I usually add some other veggies "disposable parts" to that water before boiling, so i make a vegetabel stock, and then use it to make risotto


9

Foaming is the result of proteins. For example, urine (sorry) foams when protein levels are high (persons with kidney failure can judge their urinary protein levels by how much foaming occurs). Vegetables have no protein; shrimp juices, plenty. Fats counteract protein foam formation, so egg whites ( very high protein) foam nicely, but not if any yolk or ...


8

As Sean already says, yes you can. The result will be different than cooking on a high heat. So, if you are going to steam, think about: Sous-vide (like) bags to prevent watering down the steak and losing flavor. Low heat for some time (50ºC) for the enzymes to tenderize the meat (adjust time according to meat tenderness). A bit higher heat (54ºC) for ...


8

There are two possibilities I can see: The steam can wet the pepper in the mill and cause it to cake in the grinding mechanism There's an over-protective lawyer worried someone will scald themselves and blame the grinder company. Which of the two is your guess. Personally I use my grinder over steaming pots all the time and I've never had any problems, ...


8

TL;DR The Instant Pot is primarily a pressure cooker and its "steam" function is for pressure steaming. I guess typically you do raw/frozen veggies and seafood with this function. You can do normal steaming in "sauté" mode with a vented glass lid (sold as an optional accessory, or if you have a vented lid that fits). Why? Is it the case that the "steam" ...


7

I think it's a fine question. If I were in your position, I'd definitely go for option 2 - I think pre-cooked and re-steamed crab would end up a lot like oversteamed crab: mushy and gross. As for keeping them alive, when I was a kid we used to go crabbing every weekend. Mom would just keep them in a cardboard box in the kitchen until we were ready to eat ...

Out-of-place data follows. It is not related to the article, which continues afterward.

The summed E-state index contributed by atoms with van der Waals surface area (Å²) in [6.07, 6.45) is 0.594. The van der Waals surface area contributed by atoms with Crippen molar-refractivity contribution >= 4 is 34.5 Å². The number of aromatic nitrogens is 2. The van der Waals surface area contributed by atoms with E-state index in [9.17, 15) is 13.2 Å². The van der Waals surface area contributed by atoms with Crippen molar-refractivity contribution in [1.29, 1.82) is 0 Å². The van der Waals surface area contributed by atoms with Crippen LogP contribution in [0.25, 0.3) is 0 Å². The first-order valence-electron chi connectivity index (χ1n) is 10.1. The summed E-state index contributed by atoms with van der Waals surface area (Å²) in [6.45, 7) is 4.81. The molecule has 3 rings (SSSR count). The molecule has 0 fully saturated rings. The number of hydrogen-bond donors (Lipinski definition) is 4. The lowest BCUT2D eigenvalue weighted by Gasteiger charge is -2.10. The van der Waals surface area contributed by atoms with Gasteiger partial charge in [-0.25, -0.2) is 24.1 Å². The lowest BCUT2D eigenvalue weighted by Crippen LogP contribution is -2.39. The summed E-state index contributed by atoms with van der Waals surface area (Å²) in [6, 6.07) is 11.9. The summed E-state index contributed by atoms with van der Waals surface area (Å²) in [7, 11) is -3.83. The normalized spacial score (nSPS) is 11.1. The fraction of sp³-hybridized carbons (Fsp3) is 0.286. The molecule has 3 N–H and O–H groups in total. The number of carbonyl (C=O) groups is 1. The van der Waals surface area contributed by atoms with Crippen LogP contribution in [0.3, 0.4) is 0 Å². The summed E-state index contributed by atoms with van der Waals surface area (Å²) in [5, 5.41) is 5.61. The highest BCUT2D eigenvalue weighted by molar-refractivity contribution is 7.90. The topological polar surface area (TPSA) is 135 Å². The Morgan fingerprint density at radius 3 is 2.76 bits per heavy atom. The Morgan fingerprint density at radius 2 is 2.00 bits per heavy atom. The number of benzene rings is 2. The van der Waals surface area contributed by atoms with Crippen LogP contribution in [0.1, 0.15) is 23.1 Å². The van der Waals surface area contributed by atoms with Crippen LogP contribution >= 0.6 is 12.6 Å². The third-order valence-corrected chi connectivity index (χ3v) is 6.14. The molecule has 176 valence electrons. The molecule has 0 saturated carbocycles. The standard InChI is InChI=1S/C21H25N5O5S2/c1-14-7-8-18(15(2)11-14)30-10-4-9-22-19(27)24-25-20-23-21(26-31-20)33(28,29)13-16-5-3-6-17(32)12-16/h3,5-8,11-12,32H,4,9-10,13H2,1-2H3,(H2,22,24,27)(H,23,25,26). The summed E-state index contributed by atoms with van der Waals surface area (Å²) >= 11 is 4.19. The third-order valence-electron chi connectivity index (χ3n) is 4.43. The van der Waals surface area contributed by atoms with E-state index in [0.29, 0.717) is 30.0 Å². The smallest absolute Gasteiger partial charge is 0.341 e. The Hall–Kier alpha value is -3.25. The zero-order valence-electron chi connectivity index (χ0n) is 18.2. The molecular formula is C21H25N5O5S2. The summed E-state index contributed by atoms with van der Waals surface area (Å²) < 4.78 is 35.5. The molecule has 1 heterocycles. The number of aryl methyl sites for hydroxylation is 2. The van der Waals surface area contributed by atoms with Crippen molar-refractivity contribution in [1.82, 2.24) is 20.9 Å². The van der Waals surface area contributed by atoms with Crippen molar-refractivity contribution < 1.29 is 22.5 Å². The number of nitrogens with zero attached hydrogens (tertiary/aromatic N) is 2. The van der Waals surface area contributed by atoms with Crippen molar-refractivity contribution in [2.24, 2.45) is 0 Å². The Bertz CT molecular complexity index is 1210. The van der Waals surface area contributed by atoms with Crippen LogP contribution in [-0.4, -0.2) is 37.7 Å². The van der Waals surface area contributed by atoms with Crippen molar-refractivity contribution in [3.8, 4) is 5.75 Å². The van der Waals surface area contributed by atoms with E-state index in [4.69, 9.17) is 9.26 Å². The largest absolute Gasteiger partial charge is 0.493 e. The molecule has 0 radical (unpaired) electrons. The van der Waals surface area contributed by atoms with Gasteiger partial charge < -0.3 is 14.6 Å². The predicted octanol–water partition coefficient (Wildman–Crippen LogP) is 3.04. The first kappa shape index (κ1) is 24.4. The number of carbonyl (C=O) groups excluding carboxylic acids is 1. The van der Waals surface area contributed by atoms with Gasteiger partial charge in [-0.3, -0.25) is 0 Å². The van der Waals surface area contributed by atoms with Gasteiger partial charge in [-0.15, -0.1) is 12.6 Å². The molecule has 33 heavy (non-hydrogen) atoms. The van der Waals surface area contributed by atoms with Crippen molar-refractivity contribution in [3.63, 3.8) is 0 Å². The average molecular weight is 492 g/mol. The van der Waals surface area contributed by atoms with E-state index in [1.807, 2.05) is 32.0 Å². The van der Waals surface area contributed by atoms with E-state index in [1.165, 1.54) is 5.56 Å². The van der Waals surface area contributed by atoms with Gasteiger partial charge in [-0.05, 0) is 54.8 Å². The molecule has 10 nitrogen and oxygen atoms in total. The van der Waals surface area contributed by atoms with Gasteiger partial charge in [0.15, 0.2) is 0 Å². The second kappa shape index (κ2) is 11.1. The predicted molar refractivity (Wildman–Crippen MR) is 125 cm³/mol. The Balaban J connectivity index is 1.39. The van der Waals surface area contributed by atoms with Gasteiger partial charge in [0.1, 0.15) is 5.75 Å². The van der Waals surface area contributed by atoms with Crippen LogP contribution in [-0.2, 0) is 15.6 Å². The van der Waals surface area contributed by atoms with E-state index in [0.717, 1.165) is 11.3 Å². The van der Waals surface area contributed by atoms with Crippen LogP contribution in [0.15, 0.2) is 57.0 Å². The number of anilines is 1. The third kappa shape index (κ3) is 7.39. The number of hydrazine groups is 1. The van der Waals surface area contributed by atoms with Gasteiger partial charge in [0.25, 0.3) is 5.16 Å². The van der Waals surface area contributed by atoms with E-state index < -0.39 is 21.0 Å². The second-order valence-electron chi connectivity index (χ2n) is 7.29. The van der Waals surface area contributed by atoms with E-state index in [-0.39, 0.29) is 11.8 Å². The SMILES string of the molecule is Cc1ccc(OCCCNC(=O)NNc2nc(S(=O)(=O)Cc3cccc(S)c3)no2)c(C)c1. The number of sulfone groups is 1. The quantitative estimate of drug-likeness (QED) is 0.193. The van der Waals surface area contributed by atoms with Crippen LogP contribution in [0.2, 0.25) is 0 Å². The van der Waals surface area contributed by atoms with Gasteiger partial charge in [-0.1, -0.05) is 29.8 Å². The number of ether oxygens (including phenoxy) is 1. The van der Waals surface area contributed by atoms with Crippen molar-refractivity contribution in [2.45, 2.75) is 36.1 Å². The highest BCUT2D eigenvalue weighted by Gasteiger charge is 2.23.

7

There are two major differences between frothing with a home machine versus a professional machine. 1- A professional machine will have hotter and more forceful steam. 2- A home machine will often have a "froth assistor" on the wand. The composition of the steam, though, should be the same and you should be able to create a decent approximation of the ...


7

Brining is a better solution as it gives you juicy meat and extra flavour. Steaming would result in rather a bland taste. Brining is essentially marinading the meat in a saltwater solution (usually with some extra flavourings like peppercorns etc) overnight. You then roast the meat as normal. Super juicy, super tasty results. There are lots of guides online....


7

Steaming generally doesn't make meat juicier -- it is just as easy to dry out a piece of meat with wet heat as it is with dry heat, if not easier. There are two things that you can do to make your turkey juicier. The first is a brine, which Elendil suggests above. The second is to make sure you aren't overcooking. I'd suggest using a probe thermometer and ...


7

As far as a I know, the lid is not really necessary for this style of dumpling at all. The only affect it will have is to increase the level of steaminess above the waterline, and very slightly prevent the dumplings from drying out. That is rarely a problem, especially if you flip the dumplings half-way through cooking. Your not quite big enough lid ...


7

Your wife probably thinks "It's just water and thoroughly boiled, so all is well.". Unfortunately, it is not. If you look into your pot after the first use, you'll notice that the water contains traces of the vegetable, meaning it technically falls under the "food that becomes unsafe after 2/4 hours at 40-140 °F (4-60 °C)" category and should be ...


7

To set expectations here, you aren't going to infuse flavors into the middle of steamed vegetables and fungi, you may get some flavor penetration on the outside, but the best bet for flavored vegetables is to coat the outside with the flavor. When you put flavorings into water for steaming food most of the flavor stays in the water rather than getting onto ...


6

Cheesecloth, canvas, broadcloth, or duck would all work well.


6

There's no fixed number, as you have too many other variables: How big are the people eating? (athletes are going to eat more than kids or people on diets) What are they being served with? (If it's just a table filled w/ crabs, they're going to eat more than if you have other side dishes available) How experienced are the people with eating crabs? (Some ...


6

No personal experience with this, but I've heard of people making deep crosswise incisions in the base of the big sprouts in order to fix this. The incisions should be deep enough to reach into the heart of the sprout, so that the sprouts can open up a little bit on the base side as they steam. The steam and heat then reach the inside of the sprouts more ...